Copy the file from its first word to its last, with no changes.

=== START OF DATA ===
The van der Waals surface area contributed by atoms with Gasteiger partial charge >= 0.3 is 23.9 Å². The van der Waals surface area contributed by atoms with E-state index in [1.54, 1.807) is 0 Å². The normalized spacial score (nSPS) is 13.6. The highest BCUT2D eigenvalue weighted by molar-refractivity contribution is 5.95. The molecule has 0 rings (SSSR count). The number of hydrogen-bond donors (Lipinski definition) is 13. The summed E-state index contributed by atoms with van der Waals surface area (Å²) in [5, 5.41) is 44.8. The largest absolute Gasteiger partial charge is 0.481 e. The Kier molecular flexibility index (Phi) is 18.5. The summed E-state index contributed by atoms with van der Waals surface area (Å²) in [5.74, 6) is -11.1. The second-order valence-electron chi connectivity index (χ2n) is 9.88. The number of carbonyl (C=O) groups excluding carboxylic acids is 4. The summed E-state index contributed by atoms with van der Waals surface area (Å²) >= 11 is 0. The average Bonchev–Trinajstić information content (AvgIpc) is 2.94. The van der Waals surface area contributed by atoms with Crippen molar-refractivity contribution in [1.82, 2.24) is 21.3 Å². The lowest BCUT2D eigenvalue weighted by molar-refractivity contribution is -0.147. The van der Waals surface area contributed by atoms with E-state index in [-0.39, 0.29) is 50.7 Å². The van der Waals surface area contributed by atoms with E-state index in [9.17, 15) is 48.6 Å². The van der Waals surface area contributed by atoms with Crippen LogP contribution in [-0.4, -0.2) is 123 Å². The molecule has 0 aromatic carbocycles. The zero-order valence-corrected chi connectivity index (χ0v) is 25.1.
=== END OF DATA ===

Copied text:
The van der Waals surface area contributed by atoms with Gasteiger partial charge >= 0.3 is 23.9 Å². The van der Waals surface area contributed by atoms with E-state index in [1.54, 1.807) is 0 Å². The normalized spacial score (nSPS) is 13.6. The highest BCUT2D eigenvalue weighted by molar-refractivity contribution is 5.95. The molecule has 0 rings (SSSR count). The number of hydrogen-bond donors (Lipinski definition) is 13. The summed E-state index contributed by atoms with van der Waals surface area (Å²) in [5, 5.41) is 44.8. The largest absolute Gasteiger partial charge is 0.481 e. The Kier molecular flexibility index (Phi) is 18.5. The summed E-state index contributed by atoms with van der Waals surface area (Å²) in [5.74, 6) is -11.1. The second-order valence-electron chi connectivity index (χ2n) is 9.88. The number of carbonyl (C=O) groups excluding carboxylic acids is 4. The summed E-state index contributed by atoms with van der Waals surface area (Å²) >= 11 is 0. The average Bonchev–Trinajstić information content (AvgIpc) is 2.94. The van der Waals surface area contributed by atoms with Crippen molar-refractivity contribution in [1.82, 2.24) is 21.3 Å². The lowest BCUT2D eigenvalue weighted by molar-refractivity contribution is -0.147. The van der Waals surface area contributed by atoms with E-state index in [-0.39, 0.29) is 50.7 Å². The van der Waals surface area contributed by atoms with E-state index in [9.17, 15) is 48.6 Å². The van der Waals surface area contributed by atoms with Crippen LogP contribution in [-0.4, -0.2) is 123 Å². The molecule has 0 aromatic carbocycles. The zero-order valence-corrected chi connectivity index (χ0v) is 25.1.